By Michael Kranish, Globe Staff
WASHINGTON -- House Financial Services Committee chairman Barney Frank, under fire from some fellow Democrats and consumer groups for carving out what they call loopholes in legislation designed to prevent another economic meltdown, said in a letter released tonight that "there may be a problem here'' and that he wants to reconsider.
The Globe reported on Saturday that an array of Democrats, consumer groups, and the chairman of the Commodities Futures Trading Commission were concerned that legislation pushed through the committee by Frank was not strict enough on the trading of derivatives.
Senator Maria Cantwell, a Washington Democrat, said in the article that loopholes played a major role in last year's meltdown and would continue under the bill backed by Frank. Gary Gensler, the CFTC chairman, called for tightening the oversight of derivatives trading would lower the risk of financial problems. A consumer group representative charged that Frank had "walked away" from concerns of unions and other organizations.
On Tuesday, Frank met with representatives of one of the consumer groups that had complained it was not allowed to present its concerns. Following the meeting, Frank sent a letter to Gensler and Mary Schapiro, the chairman of Securities and Exchange Commission, telling them he heard concerns about the bill and wanted "to further clarify the exception" allowing certain types of derivatives trading. The letter was released tonight.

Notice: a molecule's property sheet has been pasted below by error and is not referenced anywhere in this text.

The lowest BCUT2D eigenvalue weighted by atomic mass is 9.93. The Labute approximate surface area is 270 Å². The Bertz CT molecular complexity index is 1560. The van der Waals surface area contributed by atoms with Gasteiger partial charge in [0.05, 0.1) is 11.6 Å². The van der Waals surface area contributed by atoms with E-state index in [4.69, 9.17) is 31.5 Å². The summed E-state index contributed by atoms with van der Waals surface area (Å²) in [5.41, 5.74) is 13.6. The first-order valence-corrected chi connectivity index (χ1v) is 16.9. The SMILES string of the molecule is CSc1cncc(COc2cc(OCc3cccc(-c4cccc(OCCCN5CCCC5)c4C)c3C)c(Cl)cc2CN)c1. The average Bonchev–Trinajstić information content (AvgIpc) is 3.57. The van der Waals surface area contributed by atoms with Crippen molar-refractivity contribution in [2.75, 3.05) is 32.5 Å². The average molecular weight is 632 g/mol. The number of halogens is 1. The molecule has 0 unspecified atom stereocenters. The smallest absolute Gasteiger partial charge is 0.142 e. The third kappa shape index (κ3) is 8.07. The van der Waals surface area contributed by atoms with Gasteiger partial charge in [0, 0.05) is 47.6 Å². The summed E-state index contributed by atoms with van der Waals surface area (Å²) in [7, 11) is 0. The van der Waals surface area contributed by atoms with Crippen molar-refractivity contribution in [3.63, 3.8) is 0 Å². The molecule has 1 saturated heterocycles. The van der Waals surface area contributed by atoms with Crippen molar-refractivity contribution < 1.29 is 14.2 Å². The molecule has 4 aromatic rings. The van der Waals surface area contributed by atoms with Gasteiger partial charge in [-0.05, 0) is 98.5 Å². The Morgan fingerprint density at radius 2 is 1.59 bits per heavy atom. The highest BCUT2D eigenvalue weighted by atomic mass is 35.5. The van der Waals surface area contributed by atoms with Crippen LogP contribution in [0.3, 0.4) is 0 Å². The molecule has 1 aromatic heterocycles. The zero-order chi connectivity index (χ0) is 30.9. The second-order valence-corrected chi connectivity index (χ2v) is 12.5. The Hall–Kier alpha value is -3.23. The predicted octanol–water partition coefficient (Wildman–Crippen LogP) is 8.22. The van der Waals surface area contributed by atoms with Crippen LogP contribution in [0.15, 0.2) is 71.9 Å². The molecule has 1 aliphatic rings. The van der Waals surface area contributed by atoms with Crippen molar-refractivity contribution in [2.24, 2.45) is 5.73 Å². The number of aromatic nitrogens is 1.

Heather Booth, director of Americans for Financial Reform, said in an interview that she raised concerns about loopholes in the legislation and she said Frank responded that he would try to tighten such exemptions. Booth said she left the meeting encouraged. Booth stressed, however, that her group still has concerns about whether all of the loopholes will be closed.
"It's not over," she said.
The derivatives measure has already passed through Frank's committee. Frank said in his letter that he would try to amend the legislation when it reaches the House floor.
The trading of derivatives is one of the most controversial elements of financial reform. Derivatives are financial instruments whose value is based on underlying assets, such as real estate. They are used to bet or hedge on how those assets will change in value. The collapse of one type of derivative, an insurance product for subprime mortgages called credit-default swaps, played a major role in last year's financial crisis.
Frank has long said that he wanted to crack down on financial institutions that engage in derivatives trading, but he was concerned that he didn't want to hurt "end users" such as corporations that use the financial product to hedge against day-to-day business risks, such as currency fluctuations. As a result, certain end users were exempted from some of the oversight.
But critics of the legislation said they were concerned that the exemptions were so large that they could lead to risky trading that could put the economy at risk. Concerns were also raised that financial institutions could take advantage of the loopholes to avoid scrutiny.
About Political Intelligence
Glen Johnson is Politics Editor at boston.com and lead blogger for "Political Intelligence." He moved to Massachusetts in the fourth grade, and has covered local, state, and national politics for over 25 years. E-mail him at firstname.lastname@example.org. Follow him on Twitter @globeglen.